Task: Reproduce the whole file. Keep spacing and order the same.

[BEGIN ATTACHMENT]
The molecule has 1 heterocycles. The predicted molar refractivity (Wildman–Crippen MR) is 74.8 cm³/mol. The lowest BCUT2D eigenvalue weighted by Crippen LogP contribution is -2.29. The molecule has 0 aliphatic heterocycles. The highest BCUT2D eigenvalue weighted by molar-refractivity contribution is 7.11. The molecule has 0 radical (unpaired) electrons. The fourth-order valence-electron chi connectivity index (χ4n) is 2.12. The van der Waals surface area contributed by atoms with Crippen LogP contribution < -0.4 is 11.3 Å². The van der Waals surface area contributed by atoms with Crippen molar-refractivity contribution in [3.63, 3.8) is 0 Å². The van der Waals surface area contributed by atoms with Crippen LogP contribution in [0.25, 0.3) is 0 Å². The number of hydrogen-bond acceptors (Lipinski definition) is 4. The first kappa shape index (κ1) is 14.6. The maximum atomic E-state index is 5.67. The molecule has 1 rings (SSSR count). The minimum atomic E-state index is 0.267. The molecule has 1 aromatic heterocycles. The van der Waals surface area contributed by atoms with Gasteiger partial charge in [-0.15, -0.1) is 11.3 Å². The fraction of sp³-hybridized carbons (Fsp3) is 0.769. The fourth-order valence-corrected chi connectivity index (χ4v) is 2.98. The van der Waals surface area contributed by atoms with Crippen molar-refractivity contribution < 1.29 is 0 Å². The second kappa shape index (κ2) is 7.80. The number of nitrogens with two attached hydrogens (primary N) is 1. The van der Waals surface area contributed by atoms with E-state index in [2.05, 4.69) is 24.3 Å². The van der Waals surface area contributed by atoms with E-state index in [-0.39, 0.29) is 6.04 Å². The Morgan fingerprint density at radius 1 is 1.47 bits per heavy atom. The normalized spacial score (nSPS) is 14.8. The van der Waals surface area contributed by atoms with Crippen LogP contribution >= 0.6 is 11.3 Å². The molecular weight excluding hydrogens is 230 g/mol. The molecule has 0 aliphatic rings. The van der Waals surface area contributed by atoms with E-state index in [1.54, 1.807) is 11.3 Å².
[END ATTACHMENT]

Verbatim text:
The molecule has 1 heterocycles. The predicted molar refractivity (Wildman–Crippen MR) is 74.8 cm³/mol. The lowest BCUT2D eigenvalue weighted by Crippen LogP contribution is -2.29. The molecule has 0 aliphatic heterocycles. The highest BCUT2D eigenvalue weighted by molar-refractivity contribution is 7.11. The molecule has 0 radical (unpaired) electrons. The fourth-order valence-electron chi connectivity index (χ4n) is 2.12. The van der Waals surface area contributed by atoms with Crippen LogP contribution < -0.4 is 11.3 Å². The van der Waals surface area contributed by atoms with Crippen molar-refractivity contribution in [3.63, 3.8) is 0 Å². The van der Waals surface area contributed by atoms with Crippen LogP contribution in [0.25, 0.3) is 0 Å². The number of hydrogen-bond acceptors (Lipinski definition) is 4. The first kappa shape index (κ1) is 14.6. The maximum atomic E-state index is 5.67. The molecule has 1 rings (SSSR count). The minimum atomic E-state index is 0.267. The molecule has 1 aromatic heterocycles. The van der Waals surface area contributed by atoms with Gasteiger partial charge in [-0.15, -0.1) is 11.3 Å². The fraction of sp³-hybridized carbons (Fsp3) is 0.769. The fourth-order valence-corrected chi connectivity index (χ4v) is 2.98. The van der Waals surface area contributed by atoms with Crippen molar-refractivity contribution < 1.29 is 0 Å². The second kappa shape index (κ2) is 7.80. The number of nitrogens with two attached hydrogens (primary N) is 1. The van der Waals surface area contributed by atoms with E-state index in [2.05, 4.69) is 24.3 Å². The van der Waals surface area contributed by atoms with E-state index in [-0.39, 0.29) is 6.04 Å². The Morgan fingerprint density at radius 1 is 1.47 bits per heavy atom. The normalized spacial score (nSPS) is 14.8. The van der Waals surface area contributed by atoms with Crippen LogP contribution >= 0.6 is 11.3 Å². The molecular weight excluding hydrogens is 230 g/mol. The molecule has 0 aliphatic rings. The van der Waals surface area contributed by atoms with E-state index in [1.54, 1.807) is 11.3 Å².